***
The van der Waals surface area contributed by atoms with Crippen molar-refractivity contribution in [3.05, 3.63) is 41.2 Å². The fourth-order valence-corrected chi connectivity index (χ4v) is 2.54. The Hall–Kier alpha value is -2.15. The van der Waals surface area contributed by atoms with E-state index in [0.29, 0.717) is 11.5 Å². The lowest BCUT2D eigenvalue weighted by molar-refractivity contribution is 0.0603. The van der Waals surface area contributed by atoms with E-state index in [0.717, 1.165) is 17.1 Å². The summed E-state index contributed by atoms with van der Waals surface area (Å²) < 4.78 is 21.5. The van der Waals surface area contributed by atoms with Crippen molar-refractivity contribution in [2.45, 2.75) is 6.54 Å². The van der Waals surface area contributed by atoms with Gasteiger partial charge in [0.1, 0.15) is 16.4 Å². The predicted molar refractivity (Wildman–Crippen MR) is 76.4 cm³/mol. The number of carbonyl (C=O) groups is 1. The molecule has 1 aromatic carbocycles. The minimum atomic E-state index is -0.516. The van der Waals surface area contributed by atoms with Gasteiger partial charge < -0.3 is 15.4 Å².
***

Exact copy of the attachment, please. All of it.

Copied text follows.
The van der Waals surface area contributed by atoms with Crippen molar-refractivity contribution in [3.05, 3.63) is 41.2 Å². The fourth-order valence-corrected chi connectivity index (χ4v) is 2.54. The Hall–Kier alpha value is -2.15. The van der Waals surface area contributed by atoms with E-state index in [0.29, 0.717) is 11.5 Å². The lowest BCUT2D eigenvalue weighted by molar-refractivity contribution is 0.0603. The van der Waals surface area contributed by atoms with E-state index in [0.717, 1.165) is 17.1 Å². The summed E-state index contributed by atoms with van der Waals surface area (Å²) < 4.78 is 21.5. The van der Waals surface area contributed by atoms with Crippen molar-refractivity contribution in [2.45, 2.75) is 6.54 Å². The van der Waals surface area contributed by atoms with Gasteiger partial charge in [0.1, 0.15) is 16.4 Å². The predicted molar refractivity (Wildman–Crippen MR) is 76.4 cm³/mol. The number of carbonyl (C=O) groups is 1. The molecule has 1 aromatic carbocycles. The minimum atomic E-state index is -0.516. The van der Waals surface area contributed by atoms with Gasteiger partial charge < -0.3 is 15.4 Å².